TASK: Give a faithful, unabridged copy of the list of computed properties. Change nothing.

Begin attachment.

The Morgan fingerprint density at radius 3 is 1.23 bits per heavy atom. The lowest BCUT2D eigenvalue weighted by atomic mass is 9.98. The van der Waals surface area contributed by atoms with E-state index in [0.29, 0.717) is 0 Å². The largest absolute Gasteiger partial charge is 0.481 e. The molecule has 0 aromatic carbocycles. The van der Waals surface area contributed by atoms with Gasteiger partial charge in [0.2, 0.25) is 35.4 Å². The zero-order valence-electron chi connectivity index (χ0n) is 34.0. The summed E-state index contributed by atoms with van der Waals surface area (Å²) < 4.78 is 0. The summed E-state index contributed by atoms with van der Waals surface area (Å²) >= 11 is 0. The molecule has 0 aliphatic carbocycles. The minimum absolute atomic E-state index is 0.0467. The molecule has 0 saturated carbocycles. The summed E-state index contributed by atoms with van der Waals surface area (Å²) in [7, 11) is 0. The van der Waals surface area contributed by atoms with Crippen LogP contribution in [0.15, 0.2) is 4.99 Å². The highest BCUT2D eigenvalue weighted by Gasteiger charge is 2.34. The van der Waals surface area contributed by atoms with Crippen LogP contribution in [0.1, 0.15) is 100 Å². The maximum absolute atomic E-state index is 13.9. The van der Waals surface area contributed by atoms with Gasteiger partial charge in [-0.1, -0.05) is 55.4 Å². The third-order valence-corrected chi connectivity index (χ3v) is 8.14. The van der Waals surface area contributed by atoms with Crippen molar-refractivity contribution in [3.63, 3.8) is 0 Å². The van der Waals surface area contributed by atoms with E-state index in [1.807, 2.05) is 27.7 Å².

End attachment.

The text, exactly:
The Morgan fingerprint density at radius 3 is 1.23 bits per heavy atom. The lowest BCUT2D eigenvalue weighted by atomic mass is 9.98. The van der Waals surface area contributed by atoms with E-state index in [0.29, 0.717) is 0 Å². The largest absolute Gasteiger partial charge is 0.481 e. The molecule has 0 aromatic carbocycles. The van der Waals surface area contributed by atoms with Gasteiger partial charge in [0.2, 0.25) is 35.4 Å². The zero-order valence-electron chi connectivity index (χ0n) is 34.0. The summed E-state index contributed by atoms with van der Waals surface area (Å²) < 4.78 is 0. The summed E-state index contributed by atoms with van der Waals surface area (Å²) >= 11 is 0. The molecule has 0 aliphatic carbocycles. The minimum absolute atomic E-state index is 0.0467. The molecule has 0 saturated carbocycles. The summed E-state index contributed by atoms with van der Waals surface area (Å²) in [7, 11) is 0. The van der Waals surface area contributed by atoms with Crippen LogP contribution in [0.15, 0.2) is 4.99 Å². The highest BCUT2D eigenvalue weighted by Gasteiger charge is 2.34. The van der Waals surface area contributed by atoms with Crippen LogP contribution in [0.1, 0.15) is 100 Å². The maximum absolute atomic E-state index is 13.9. The van der Waals surface area contributed by atoms with Gasteiger partial charge in [-0.1, -0.05) is 55.4 Å². The third-order valence-corrected chi connectivity index (χ3v) is 8.14. The van der Waals surface area contributed by atoms with Crippen molar-refractivity contribution in [3.63, 3.8) is 0 Å². The van der Waals surface area contributed by atoms with E-state index in [1.807, 2.05) is 27.7 Å².